#DeleteUber is a hashtag movement that thinks standing up to Trump is as easy as deleting an app on your phone.
During the protest at New York’s JFK airport against Trump’s travel ban on seven Muslim-majority countries, the NY Taxi Workers Alliance, a union with 19,000 members, announced it was going on strike around JFK in solidarity with the protesters. Uber didn’t join the hour-long strike, and in fact tweeted that it was turning off surge prices around JFK. It was swiftly accused of attempting to break the strike and capitalise on the controversy. #DeleteUber started trending on Twitter, and numerous protesters downloaded the rival taxi app Lyft as a replacement. Lyft got more daily downloads than Uber for the first time ever.
#DeleteUber was coined by Dan O’Sullivan, who goes by the Twitter handle @Bro_Pair. He added incentive to the anti-Uber ‘movement’ by promising to retweet every screencap showing users deleting their Uber account, as if they might not actually do it without the promise of a retweet. This makes it more a meme than a movement. Some users said they were deleting Uber because it had ‘colluded’ with ‘fascists’: if only we’d known that defeating ‘fascism’ was as easy as making some swipes on your phone.
O’Sullivan’s retweeting of Uber-deleters included those who had already been using Lyft anyway but wanted to make the statement of deleting Uber, and even people who created an Uber account just so they could delete it. O’Sullivan is aware of the laziness of it all. In response to a tweeter who said, ‘This is literally the easiest one of the hashtag resistance plans you lounge-a-bouts can hope for’, he said: ‘If you can’t make it to an airport, there is an absurdly easy thing even the laziest among us can do.’ Instead of appealing to people’s reason and higher political ideas, he tapped into a sense of lethargy. O’Sullivan sagely observed that ‘this has been the only good thing I’ve seen come from hashtags ever’.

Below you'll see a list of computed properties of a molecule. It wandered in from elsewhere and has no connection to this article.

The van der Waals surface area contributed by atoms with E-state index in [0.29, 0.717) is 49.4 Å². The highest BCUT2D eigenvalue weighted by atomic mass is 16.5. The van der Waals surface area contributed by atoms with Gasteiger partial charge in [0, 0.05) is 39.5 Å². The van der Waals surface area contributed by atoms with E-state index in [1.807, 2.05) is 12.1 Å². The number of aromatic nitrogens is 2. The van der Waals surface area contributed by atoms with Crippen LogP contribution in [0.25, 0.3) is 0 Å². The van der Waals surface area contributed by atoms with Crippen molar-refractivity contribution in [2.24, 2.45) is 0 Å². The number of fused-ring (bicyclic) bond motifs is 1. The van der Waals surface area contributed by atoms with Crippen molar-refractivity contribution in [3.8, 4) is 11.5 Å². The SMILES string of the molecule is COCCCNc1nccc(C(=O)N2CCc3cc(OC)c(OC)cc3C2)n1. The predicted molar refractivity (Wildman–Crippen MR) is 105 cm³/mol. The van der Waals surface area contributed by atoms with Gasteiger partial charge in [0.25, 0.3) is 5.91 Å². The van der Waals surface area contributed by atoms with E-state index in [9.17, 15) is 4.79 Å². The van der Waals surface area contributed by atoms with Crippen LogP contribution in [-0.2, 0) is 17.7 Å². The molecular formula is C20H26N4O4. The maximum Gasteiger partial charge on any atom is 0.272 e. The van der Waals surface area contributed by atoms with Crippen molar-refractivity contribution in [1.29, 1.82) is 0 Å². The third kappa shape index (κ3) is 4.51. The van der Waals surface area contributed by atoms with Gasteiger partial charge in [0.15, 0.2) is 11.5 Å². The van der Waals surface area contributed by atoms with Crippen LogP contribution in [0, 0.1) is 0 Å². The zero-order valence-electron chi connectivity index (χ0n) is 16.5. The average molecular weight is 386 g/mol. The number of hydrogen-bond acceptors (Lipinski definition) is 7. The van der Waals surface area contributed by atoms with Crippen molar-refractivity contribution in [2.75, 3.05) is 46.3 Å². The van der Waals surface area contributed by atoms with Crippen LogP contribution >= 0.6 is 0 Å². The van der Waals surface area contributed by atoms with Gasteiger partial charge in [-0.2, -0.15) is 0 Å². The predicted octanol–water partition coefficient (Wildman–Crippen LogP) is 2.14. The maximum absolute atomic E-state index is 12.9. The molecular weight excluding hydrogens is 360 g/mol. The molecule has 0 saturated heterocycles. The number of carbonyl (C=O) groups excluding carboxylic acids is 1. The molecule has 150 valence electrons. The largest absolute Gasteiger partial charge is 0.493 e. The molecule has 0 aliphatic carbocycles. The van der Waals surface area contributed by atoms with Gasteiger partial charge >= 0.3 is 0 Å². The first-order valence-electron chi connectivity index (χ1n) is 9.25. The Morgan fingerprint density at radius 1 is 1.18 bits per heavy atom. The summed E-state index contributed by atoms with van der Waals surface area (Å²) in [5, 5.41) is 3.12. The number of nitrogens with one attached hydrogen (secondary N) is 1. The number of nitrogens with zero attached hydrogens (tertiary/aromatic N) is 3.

It’s certainly a good thing for Uber’s arch rival, Lyft. It doubled its daily downloads, becoming the No1 downloaded app on the Apple App Store on Sunday. It seems many who criticised Uber for ‘scabbing’ are unaware that Lyft had also carried on driving during the taxi strike — though it has since confirmed that it did so with surge pricing switched on, so I guess that makes everything all right for some reason.